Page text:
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There are two almost inexplicable things about this often thrilling and sometimes quite moving documentary, which captures a six week run of Sunday festivals in Harlem during the summer of 1969, that tell you so much about America then and America now.

The first is why did this footage sit around for four decades, unsynced, unwatched and unwanted, until musician and budding cultural historian Ahmir “Questlove” Thompson took it upon himself to create this film? The second is how did these shows attract so many good, very good and great performers for a lineup that I would argue outstrips the more fabled Woodstock, held that same summer 160 km north of the city, for quality, variety and significance?

The answer to both is in two words: Black culture.

The Harlem Cultural Festival, held in what was then known as Mount Morris Park (now Marcus Garvey Park, named after the activist, journalist and entrepreneur) was a celebration of the many genres and forms that not only are the foundation of pretty much every strand of American music (blues, jazz, rock, soul, gospel, pop, funk), but would create and lead the movements of the next few decades (hip hop, disco, consciousness-raising).

It was also a statement of both pride and fact that Black culture was not just a survivor of centuries of repression and punishment, a year after the assassination of Martin Luther King and the election of a right-wing administration of extreme antipathy to them, but thriving independently of White approval and support.

Including, it’s worth noting, festival security being provided by the Black Panthers, despite – and maybe because of – the presence of New York City police.

Do all of those factors go some way to explaining why the man who filmed the six shows, Hal Tulchin, and the festival director, ebullient former lounge singer, Tony Lawrence, couldn’t get film distributors and major companies interested, consigning the film to storage sheds? Too much “blackness” for companies that after all were white run, even after the Woodstock film became a hit? Too scary the prospect of confidence and pride paraded before audiences still adjusting to a post-Civil Rights Act country?

We’ll never know, but one thing that isn’t in any doubt, is that the performances more than justified a film then, and reward us now, especially in the broader context that Questlove places the concerts.

From the opening shots of a still young Stevie Wonder, not long before he broke the Motown shackles and made his decade-defining run of ‘70s albums, performing in the rain (followed around the stage by an attendant holding an umbrella over him) we are close and enthralled.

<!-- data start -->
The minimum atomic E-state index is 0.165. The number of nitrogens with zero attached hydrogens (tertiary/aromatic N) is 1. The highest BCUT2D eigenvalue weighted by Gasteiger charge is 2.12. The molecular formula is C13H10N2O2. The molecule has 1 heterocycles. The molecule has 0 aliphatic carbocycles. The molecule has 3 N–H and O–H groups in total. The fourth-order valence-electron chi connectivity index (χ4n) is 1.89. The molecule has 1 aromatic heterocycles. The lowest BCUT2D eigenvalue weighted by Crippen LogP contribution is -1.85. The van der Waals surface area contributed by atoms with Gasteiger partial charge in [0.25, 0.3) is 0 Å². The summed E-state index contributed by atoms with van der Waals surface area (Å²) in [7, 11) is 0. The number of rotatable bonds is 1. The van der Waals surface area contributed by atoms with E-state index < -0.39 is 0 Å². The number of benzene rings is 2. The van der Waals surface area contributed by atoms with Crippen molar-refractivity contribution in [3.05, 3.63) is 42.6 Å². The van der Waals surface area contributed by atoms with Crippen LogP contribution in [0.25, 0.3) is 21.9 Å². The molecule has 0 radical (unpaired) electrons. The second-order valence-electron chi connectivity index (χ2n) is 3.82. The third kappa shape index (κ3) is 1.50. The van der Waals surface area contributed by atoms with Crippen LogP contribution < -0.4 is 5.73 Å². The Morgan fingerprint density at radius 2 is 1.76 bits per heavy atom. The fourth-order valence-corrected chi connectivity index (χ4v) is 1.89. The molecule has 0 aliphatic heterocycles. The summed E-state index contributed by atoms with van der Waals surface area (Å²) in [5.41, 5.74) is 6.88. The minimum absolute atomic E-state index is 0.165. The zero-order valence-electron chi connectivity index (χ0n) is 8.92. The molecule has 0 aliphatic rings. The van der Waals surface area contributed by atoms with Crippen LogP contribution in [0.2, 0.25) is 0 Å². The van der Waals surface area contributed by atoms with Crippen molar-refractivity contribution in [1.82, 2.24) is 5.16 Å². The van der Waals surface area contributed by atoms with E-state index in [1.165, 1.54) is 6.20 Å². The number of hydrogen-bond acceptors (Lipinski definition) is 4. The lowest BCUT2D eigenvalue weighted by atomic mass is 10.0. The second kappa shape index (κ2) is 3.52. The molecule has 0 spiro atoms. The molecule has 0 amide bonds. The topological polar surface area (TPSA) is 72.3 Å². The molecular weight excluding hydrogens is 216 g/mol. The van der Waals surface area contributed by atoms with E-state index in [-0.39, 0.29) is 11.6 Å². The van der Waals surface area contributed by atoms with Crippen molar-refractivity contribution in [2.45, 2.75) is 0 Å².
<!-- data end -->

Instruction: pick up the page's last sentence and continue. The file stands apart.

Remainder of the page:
“The energy was indescribable, more than exciting,” recalls a woman who as a teenager then had snuck out, lying to her mother, to attend.

And you can feel that, whether in the buoyant performances of the Edward Hawkins Singers “taking the gospel to them” and BB King refreshing the blues, South African Hugh Masakela, Puerto Rican Ray Barretto and Cuban Mongo Santamaria bridging the African diaspora, or Sly & The Family Stone breaking the mould in costumes and mixed male/female, white/black, but no less evangelical for their message of “different strokes for different folks … I’m every day people.”

But you can feel it also in the freedom and sense of ease in the audience, where, as another concertgoer remembers, wherever he looked in the biggest crowd he had ever been in, he saw people who looked like him, felt like him … were him.

Interestingly though, that celebration of Blackness was both a thrill: Mavis Staples, one of the standout performers, either with the family Staples Singers, or in a stunning performance with Mahalia Jackson of Martin Luther King’s favourite hymn Lord Take My Hand, admitting she was overcome seeing so many Black people in front of her enjoying themselves. And potentially a barbed circumstance for some of the acts: Marilyn McCoo remembering that her chart-topping band, The Fifth Dimension, had felt some trepidation ahead of their said because they had for some time felt themselves “caught in the middle” of White and Black music, their songs sometimes criticised for not being Black enough.

This was no gathering of homogenous thought and attitudes, or one moment. To that end, alongside the music and speeches from the stage, Questlove intercuts contemporary reports on the growing heroin subculture, the reclamation of Harlem as the focus of Black culture with the assistance of liberal Republican Mayor, John Lindsay, the intensifying debate between violent action and continuing non-violent protest, and even the moon landing (its history-making nature undercut by the general sense that here was money being spent to fly to the moon rather than raise Black Americans out of poverty). The culture beyond song fleshes out the story, builds that sense of consciousness.

However, it’s probably fair to say that even with the broader story and the endless parade of joyous, powerful, funky performances, the greatest elevation of Black consciousness and musical force comes in the one package of Nina Simone in mood and on form, singing and reciting a powerfully provocative poem.

“Her fearlessness and her control as a woman, as a Black woman, was just awesome,” says an admirer. He’s right.

Summer Of Soul (… Or When The Revolution Could Not Be Televised) opens nationally today wherever cinemas are open, and will screen on Disney+ from September 29.


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